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Sustainability in Watch Collecting
Exploring cultural factors that influence the state of the watch market
The strength of the vintage watch community has proven itself over decades of continued growth. In contrast to other hobbies that include some aspect of monetary value, this genre of collecting considers additional elements such as artistry, history, and technological innovation.
In the age of information, and market exploitation, vintage watch collecting continues to differentiate itself while simultaneously riding the waves of market volatility. In short, this is not a fad, but a culture that’s set in stone.
As this hobby continues to reflect adaptations in consumer values, the word sustainability holds more than one meaning (especially in the luxury space). Today, we explore the watch community’s definition of this term through a snapshot of this dynamic market.
Often the most expensive purchases are the greatest victims of value depreciation. In the luxury sector, this remains a considerable aspect for the consumer. In the watch community, some of the most significant decisions lead with this factor in mind.
There is, however, a unique phenomenon that occurs when collecting watches (primarily vintage); that is, many luxury timepieces can be bought, worn, and enjoyed on a daily basis without worry of consequential devaluation. As the market of those interested in vintage timepieces continues to expand, this concept of value retention has been brought to the forefront of buyer decision.
As we begin to explore this idea of value retention, note that this is one of the most heavily debated topics in the watch community. Some are rather bullish, and view watches as alternative investments; others take the approach that watches are expensive toys for enjoyment first and foremost. Regardless of whether a watch gains or depreciates, it’s important to note that virtually all timepieces retain some form of value. For example, even if your Rolex experiences a $3,000 loss while in your possession, it is still worth thousands of dollars.
Considering this characteristic of luxury watches, those who regularly buy and sell most notably benefit from this experience. Overall, this is often attributed to intelligent decisions made prior to any exchange of wealth. That being said, some collectors solely prioritize buying historically valuable pieces, and others procure just what they enjoy. Balancing one’s wants, and the potential monetary retention of a specific timepiece is unique to this industry, and ultimately lends itself to the sustainable nature of wealth in watches.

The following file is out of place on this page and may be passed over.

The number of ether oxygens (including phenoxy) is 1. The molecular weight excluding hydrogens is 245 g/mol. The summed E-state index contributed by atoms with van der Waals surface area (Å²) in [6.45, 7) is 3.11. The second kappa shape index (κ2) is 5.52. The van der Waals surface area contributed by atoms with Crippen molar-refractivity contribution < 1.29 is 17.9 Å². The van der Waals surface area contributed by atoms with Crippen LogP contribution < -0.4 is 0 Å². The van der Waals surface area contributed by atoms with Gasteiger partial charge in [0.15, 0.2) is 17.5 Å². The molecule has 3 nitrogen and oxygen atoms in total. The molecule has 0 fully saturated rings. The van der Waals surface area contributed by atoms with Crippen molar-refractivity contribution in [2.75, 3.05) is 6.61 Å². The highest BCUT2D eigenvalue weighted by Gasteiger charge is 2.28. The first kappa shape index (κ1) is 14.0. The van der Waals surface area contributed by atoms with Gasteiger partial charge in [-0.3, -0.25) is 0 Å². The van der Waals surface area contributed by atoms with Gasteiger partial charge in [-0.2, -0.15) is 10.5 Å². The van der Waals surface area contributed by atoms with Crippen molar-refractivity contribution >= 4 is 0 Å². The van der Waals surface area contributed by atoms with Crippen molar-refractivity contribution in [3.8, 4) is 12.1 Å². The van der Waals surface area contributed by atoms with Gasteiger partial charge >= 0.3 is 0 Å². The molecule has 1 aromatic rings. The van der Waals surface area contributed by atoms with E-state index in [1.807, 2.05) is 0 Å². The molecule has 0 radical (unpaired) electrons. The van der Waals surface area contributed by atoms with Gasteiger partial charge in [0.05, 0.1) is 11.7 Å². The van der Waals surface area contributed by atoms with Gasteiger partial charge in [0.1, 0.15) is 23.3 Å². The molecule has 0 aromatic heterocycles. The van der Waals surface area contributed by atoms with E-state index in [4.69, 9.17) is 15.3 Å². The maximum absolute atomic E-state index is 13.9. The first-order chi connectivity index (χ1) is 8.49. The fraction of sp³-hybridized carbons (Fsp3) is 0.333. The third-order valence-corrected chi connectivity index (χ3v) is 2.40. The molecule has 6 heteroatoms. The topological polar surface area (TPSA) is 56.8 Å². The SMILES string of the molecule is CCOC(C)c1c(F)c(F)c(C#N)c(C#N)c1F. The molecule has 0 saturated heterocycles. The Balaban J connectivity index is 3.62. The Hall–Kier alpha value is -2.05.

The idea of environmentalism has crept into many nontraditional industries, and the watch community is no different. Brands have begun to market specific references as environmentally friendly; this includes portions of sales being donated to charity, the incorporation of ethical gold, or even incorporating recyclable materials into watch design. In a sense, younger generations are more adept in this form of conscious consumption, especially in a world driven by fast fashion and disposable goods.
Watches, especially those that utilize precious materials, are products of a deeply rooted global economy predicated on industries such as mining, shipping, and labor. Using a vintage ‘stone dial’ Piaget as an example, the solid gold case and precious dial were likely sourced by multinational gold conglomerates like AngloGold (where mining is most often in the African continent), refined and constructed in Switzerland, and then shipped through a network of global distributors for sale to the consumer.
Additionally, there is a growing sentiment that longevity is an asset when considering a luxury purchase. In the case of vintage timepieces, even the name of this community implies some form of durability, or the watch’s ability to withstand the test of time. In the words of New York based vintage watch dealer Danny Matatov:
“These watches were here before us and will certainly be around after.”
Along these lines of cultural factors that shape the vintage watch market, an additional aspect of accessibility continues to leave a lasting impact. In this sense, online platforms allow for the trade of goods on an international scale, which contrasts the traditional brick and mortar watch experience. This is truly one of the factors that sustains the growth of the watch community
To summarize these points, avid collectors may not consider sustainability when purchasing a timepiece, but with vintage, the sheer longevity of these watches (predicated on their construction) speaks to an aspect of sustainability. Coupled with an increasingly conscientious base in regards to environmental impact, this shifting attitude is difficult to ignore in the current state of the market.
Many of the factors currently affecting the watch market are tied to this idea of sustainability and its multiple interpretations. From a purely monetary mindset, to one focused on environmental impact, the watch community continues to be a product of the larger market at play.
Considering these aspects of the consumer mindset, one can assume that this is a dynamic market subject to constant change. Many enthusiasts predict market prosperity, while others attribute watch popularity with times of economic growth.
Overall, as this space continues to mature, one can only predict what factors will influence this market in both the near and distant future.
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